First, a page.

The Woman Who Became a Celebrity in 1960s America By Hating to Cook

Peg Bracken on “To Tell the Truth.” Via YouTube.
Peg Bracken on “To Tell the Truth.” Via YouTube.

One of the most popular cookbooks of the 1960s was not enamored of the culinary arts: The I Hate to Cook Book by Peg Bracken.


At Bon Appétit magazine, writer Anna Hezel recently took a look back at the text, published in 1960, a cousin to those “To Hell With Housework” souvenir aprons apparently available at every tourist shop in America in the midcentury. “She loved to poke fun at the joy that women were supposed to prescriptively take in their domestic duties—cooking for their husbands, throwing birthday parties for their children, and hosting potlucks for their neighbors,” the magazine explains.

The I Hate to Cook Book opens with the declaration that, “This book is for those of us who want to fold our big dishwater hands around a dry Martini instead of a wet flounder, come the end of a long day,” making it a forerunner of all those Facebook memes and Etsy products declaring mom’s love for wine. She loved mixes and packaged options; her New York Times obituary explained that, “In Ms. Bracken’s culinary canon, ingredients should be cheap, common and above all convenient, ideally frozen or tinned. Canned soups loomed large in her recipes. So did crushed cornflakes, powdered onion soup mix and Spam of the pre-electronic type.” Regarding store-bought cake mixes, Bracken said:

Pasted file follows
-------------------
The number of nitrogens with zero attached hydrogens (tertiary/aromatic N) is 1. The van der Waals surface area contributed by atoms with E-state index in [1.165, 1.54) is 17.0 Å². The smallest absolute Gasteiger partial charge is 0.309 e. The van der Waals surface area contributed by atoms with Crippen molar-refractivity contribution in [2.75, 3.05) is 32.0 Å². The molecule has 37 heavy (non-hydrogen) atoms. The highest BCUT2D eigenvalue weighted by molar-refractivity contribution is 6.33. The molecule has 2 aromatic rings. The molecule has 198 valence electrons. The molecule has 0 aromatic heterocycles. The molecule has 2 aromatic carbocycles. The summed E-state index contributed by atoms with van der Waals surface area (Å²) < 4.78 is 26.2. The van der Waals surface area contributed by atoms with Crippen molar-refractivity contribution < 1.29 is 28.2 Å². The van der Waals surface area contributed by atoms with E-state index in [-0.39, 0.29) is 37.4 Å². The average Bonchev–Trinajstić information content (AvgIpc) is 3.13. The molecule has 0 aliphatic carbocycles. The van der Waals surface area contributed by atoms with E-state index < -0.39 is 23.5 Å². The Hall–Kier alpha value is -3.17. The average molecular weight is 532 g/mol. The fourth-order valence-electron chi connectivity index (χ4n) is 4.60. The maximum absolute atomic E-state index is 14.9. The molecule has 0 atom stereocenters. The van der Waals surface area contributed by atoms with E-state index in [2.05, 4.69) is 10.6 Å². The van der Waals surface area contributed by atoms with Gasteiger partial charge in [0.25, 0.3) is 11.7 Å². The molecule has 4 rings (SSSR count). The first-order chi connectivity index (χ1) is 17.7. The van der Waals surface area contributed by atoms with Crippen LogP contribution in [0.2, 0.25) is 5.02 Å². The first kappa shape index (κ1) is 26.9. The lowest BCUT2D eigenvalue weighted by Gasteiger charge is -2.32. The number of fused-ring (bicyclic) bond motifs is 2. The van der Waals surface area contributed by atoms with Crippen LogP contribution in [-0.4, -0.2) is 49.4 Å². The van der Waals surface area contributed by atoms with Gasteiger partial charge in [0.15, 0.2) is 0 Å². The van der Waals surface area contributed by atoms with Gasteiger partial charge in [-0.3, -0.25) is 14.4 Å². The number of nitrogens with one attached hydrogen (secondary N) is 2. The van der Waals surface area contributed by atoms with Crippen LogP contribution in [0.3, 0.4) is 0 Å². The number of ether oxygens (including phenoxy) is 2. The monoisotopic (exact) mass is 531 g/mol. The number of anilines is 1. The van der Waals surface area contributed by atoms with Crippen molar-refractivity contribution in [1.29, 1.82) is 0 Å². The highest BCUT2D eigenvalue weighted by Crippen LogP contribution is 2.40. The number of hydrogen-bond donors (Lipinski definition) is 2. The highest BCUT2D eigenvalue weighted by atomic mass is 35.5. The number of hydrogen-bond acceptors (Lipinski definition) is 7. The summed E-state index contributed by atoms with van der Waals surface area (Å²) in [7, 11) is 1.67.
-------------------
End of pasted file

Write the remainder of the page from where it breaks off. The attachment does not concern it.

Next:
“We don’t get our creative kicks from adding an egg, we get them from painting pictures or bathrooms, or potting geraniums or babies, or writing stories or amendments, or, possibly, engaging in some interesting type of psycho-neuro-chemical research like seeing if, perhaps, we can replace colloids with sulphates. And we simply love ready-mixes.”

Here she is, after her book blew up, advertising frozen carrots.

Other instructions include, for “Skid Road Stroganoff”: “Brown the garlic, onion, and crumbled beef in the oil. Add the flour, salt, paprika, and mushrooms, stir, and let cook five minutes while you light a cigarette and stare sullenly at the sink.”

And for “Afterthought Cookies”: “Should you ever need cookies for children and do not feel up to making any, you can spread confectioners’ sugar moistened with cream and vanilla between graham crackers.”

The book eventually sold three million copies, but the proposal was first “rejected by six different male editors, who all told Bracken that women wouldn’t want to read something that was disparaging towards cooking,” Hezel explains at Bon Appétit. It’s worth noting that Bracken was a copywriter before she wrote the book, which puts a different gloss on things like “Stayabed Stew”—one suspects it may have been more a case of Latetowork Soup. She followed it up with The I Hate to Housekeep Book.


She died in 2007, within a week of the creator of Rice-A-Roni. Read Hezel’s piece here.

Senior Editor at Jezebel, specializing in books, royals, romance novels, houses, history, and the stories we tell about domesticity and femininity. Resident Windsor expert.



I love the Feminine-Mystique-for-the-kitchen attitude, but (and I know I’ll get slammed for this) the food was highly processed and the recipes generally bland. I’m glad it was published. Not for the recipes but for the middle-finger-ness of it.